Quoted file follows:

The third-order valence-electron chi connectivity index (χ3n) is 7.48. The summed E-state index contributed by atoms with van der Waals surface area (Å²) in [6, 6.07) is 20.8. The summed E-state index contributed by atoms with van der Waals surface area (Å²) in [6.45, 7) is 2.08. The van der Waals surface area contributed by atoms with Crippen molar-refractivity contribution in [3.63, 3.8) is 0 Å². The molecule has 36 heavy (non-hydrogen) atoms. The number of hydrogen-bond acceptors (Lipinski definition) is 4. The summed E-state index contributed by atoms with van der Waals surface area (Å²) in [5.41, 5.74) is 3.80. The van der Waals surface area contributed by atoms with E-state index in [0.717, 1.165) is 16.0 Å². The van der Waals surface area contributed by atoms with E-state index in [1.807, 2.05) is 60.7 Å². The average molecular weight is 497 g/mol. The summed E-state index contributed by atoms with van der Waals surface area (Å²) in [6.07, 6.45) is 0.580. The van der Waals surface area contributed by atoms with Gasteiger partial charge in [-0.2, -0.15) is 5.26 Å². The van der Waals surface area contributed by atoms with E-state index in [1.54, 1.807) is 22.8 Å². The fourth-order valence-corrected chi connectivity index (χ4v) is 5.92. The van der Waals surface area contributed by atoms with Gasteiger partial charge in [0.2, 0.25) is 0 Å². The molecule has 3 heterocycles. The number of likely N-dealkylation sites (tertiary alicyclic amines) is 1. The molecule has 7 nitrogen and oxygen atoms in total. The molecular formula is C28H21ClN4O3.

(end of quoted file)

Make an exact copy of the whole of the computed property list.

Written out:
The third-order valence-electron chi connectivity index (χ3n) is 7.48. The summed E-state index contributed by atoms with van der Waals surface area (Å²) in [6, 6.07) is 20.8. The summed E-state index contributed by atoms with van der Waals surface area (Å²) in [6.45, 7) is 2.08. The van der Waals surface area contributed by atoms with Crippen molar-refractivity contribution in [3.63, 3.8) is 0 Å². The molecule has 36 heavy (non-hydrogen) atoms. The number of hydrogen-bond acceptors (Lipinski definition) is 4. The summed E-state index contributed by atoms with van der Waals surface area (Å²) in [5.41, 5.74) is 3.80. The van der Waals surface area contributed by atoms with E-state index in [0.717, 1.165) is 16.0 Å². The van der Waals surface area contributed by atoms with E-state index in [1.807, 2.05) is 60.7 Å². The average molecular weight is 497 g/mol. The summed E-state index contributed by atoms with van der Waals surface area (Å²) in [6.07, 6.45) is 0.580. The van der Waals surface area contributed by atoms with Gasteiger partial charge in [-0.2, -0.15) is 5.26 Å². The van der Waals surface area contributed by atoms with E-state index in [1.54, 1.807) is 22.8 Å². The fourth-order valence-corrected chi connectivity index (χ4v) is 5.92. The van der Waals surface area contributed by atoms with Gasteiger partial charge in [0.2, 0.25) is 0 Å². The molecule has 3 heterocycles. The number of likely N-dealkylation sites (tertiary alicyclic amines) is 1. The molecule has 7 nitrogen and oxygen atoms in total. The molecular formula is C28H21ClN4O3.